Generation of nanoparticles by spark discharge: In-situ tailoring of low cost printed electrodes for chemical analysis

Mamas I. Prodromidis

Department of Chemistry, University of Ioannina, Ioannina 45110, Greece E-mail:; Web:

One of the most promising physical techniques for the generation of various types (metal, semiconductor, alloy, or carbon) nanomaterials in the gas phase is spark discharge. The sparking process is conducted in the absence of any electrolyte, or template and relies on the application of an electric field capable of producing an electric discharge when the two conductors, being connected with an external power supply, are brought into proximity (Fig. 1). The ensuing dielectric breakdown produces free electrons and ions originating from ionized molecules of air constituents, which in turn, bombard the sparked electrodes. Heat introduced due to the flow of electricity leads to the formation of air plasma and vaporized (nano)particles by each electrode material at the closest points between the conductors.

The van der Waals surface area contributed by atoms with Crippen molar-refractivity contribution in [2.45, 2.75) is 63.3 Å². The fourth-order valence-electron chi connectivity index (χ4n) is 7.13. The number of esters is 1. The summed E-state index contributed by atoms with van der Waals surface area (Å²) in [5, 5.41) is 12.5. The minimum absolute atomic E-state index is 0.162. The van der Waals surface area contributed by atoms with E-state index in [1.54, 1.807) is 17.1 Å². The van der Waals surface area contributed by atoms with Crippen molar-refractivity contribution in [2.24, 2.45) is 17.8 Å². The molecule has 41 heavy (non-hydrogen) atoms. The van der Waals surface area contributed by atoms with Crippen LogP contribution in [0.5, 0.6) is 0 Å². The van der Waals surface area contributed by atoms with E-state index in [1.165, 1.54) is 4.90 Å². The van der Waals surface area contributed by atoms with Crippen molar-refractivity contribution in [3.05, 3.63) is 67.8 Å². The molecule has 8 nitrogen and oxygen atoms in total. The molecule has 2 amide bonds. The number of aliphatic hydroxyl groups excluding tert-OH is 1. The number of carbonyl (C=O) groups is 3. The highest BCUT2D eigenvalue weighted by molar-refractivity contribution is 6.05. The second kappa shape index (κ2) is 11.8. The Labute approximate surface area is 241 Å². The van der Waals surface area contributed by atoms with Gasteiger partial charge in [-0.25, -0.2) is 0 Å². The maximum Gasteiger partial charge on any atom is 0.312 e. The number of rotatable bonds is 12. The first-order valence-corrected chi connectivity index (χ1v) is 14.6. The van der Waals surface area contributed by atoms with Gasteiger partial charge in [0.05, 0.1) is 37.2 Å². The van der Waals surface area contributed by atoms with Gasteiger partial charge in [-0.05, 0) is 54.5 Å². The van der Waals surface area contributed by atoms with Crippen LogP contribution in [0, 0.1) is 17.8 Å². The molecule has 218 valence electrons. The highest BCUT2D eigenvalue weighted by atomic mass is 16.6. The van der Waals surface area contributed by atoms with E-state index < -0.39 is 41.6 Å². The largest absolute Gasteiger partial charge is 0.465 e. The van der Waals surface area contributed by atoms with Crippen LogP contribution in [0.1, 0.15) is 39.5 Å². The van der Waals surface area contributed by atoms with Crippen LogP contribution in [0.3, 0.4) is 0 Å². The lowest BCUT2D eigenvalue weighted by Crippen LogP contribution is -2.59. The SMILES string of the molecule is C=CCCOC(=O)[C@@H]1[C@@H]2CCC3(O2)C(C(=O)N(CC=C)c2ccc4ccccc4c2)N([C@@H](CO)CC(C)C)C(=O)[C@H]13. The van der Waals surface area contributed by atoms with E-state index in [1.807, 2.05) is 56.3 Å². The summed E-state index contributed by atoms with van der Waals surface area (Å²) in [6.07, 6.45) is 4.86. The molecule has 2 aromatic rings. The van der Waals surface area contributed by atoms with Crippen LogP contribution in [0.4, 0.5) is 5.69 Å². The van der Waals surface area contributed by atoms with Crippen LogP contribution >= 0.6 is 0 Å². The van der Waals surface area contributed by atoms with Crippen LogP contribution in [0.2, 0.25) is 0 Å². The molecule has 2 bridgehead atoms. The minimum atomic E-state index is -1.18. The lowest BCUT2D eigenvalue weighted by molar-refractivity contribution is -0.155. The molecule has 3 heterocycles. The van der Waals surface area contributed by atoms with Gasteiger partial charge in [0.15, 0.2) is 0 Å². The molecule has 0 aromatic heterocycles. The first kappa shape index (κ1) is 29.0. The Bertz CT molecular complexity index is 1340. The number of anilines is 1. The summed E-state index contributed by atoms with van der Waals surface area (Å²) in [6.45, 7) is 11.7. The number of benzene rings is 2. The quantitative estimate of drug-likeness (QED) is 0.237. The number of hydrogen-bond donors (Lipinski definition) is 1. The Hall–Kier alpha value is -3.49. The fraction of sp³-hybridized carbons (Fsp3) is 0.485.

In a straightforward electrode-to-pin approach between a low-cost graphite electrode and a metal, alloy, or carbon tip (Fig. 1), the vaporized electrodes’ material, eventually transformed by the reactions with the environment, e.g., oxidation in the presence of air, is positioned in the space between the two electrodes and upon the termination of the discharge, solidifies and deposited on the surface of the electrodes.

Results demonstrated an extremely simple technique for the generation of template-free nanoparticles of high purity that enables the in-situ tailoring of low-cost screen-printed electrodes while offering sensors with enhanced detection capabilities and a wide-scope of applicability. Sparked (single or mixed) metal or graphite nanomaterial-modified SPEs can be prepared on-demand, even on-site, within a few seconds, through a totally green and solution-free methodology that requires only the respective metal/alloy/carbon wire and a power supply. Data on the generation of bismuth [1,2], copper, nickel, and alloyed copper/nickel [3], tin [4], gold [5,6], iron [7], molybdenum [8] and carbon [9-11] nanomaterials as well as on the analytical utility of the resulting sensors will be presented.

Fig.1. Setup for the in-situ tailoring of electrode surface with spark-generated nanoparticles


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